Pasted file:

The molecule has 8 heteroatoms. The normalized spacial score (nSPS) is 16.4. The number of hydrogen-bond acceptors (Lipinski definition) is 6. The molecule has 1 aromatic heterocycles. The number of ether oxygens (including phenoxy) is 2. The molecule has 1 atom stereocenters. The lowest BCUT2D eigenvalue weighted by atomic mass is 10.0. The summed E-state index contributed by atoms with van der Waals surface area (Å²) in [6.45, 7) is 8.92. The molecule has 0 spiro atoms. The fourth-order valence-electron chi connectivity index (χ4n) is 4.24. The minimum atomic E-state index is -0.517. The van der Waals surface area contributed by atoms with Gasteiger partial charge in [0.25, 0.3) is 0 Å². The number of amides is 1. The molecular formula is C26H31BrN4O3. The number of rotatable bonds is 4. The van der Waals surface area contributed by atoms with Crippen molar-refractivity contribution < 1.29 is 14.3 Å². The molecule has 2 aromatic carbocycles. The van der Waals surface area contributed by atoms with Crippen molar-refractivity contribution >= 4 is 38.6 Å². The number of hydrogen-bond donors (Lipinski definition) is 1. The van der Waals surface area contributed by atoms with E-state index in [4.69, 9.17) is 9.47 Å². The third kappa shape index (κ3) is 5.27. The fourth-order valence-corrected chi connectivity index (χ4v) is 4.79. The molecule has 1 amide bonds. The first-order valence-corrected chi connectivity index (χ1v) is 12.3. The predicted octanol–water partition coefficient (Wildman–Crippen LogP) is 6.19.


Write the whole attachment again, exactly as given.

The molecule has 8 heteroatoms. The normalized spacial score (nSPS) is 16.4. The number of hydrogen-bond acceptors (Lipinski definition) is 6. The molecule has 1 aromatic heterocycles. The number of ether oxygens (including phenoxy) is 2. The molecule has 1 atom stereocenters. The lowest BCUT2D eigenvalue weighted by atomic mass is 10.0. The summed E-state index contributed by atoms with van der Waals surface area (Å²) in [6.45, 7) is 8.92. The molecule has 0 spiro atoms. The fourth-order valence-electron chi connectivity index (χ4n) is 4.24. The minimum atomic E-state index is -0.517. The van der Waals surface area contributed by atoms with Gasteiger partial charge in [0.25, 0.3) is 0 Å². The number of amides is 1. The molecular formula is C26H31BrN4O3. The number of rotatable bonds is 4. The van der Waals surface area contributed by atoms with Crippen molar-refractivity contribution < 1.29 is 14.3 Å². The molecule has 2 aromatic carbocycles. The van der Waals surface area contributed by atoms with Crippen molar-refractivity contribution >= 4 is 38.6 Å². The number of hydrogen-bond donors (Lipinski definition) is 1. The van der Waals surface area contributed by atoms with E-state index in [4.69, 9.17) is 9.47 Å². The third kappa shape index (κ3) is 5.27. The fourth-order valence-corrected chi connectivity index (χ4v) is 4.79. The molecule has 1 amide bonds. The first-order valence-corrected chi connectivity index (χ1v) is 12.3. The predicted octanol–water partition coefficient (Wildman–Crippen LogP) is 6.19.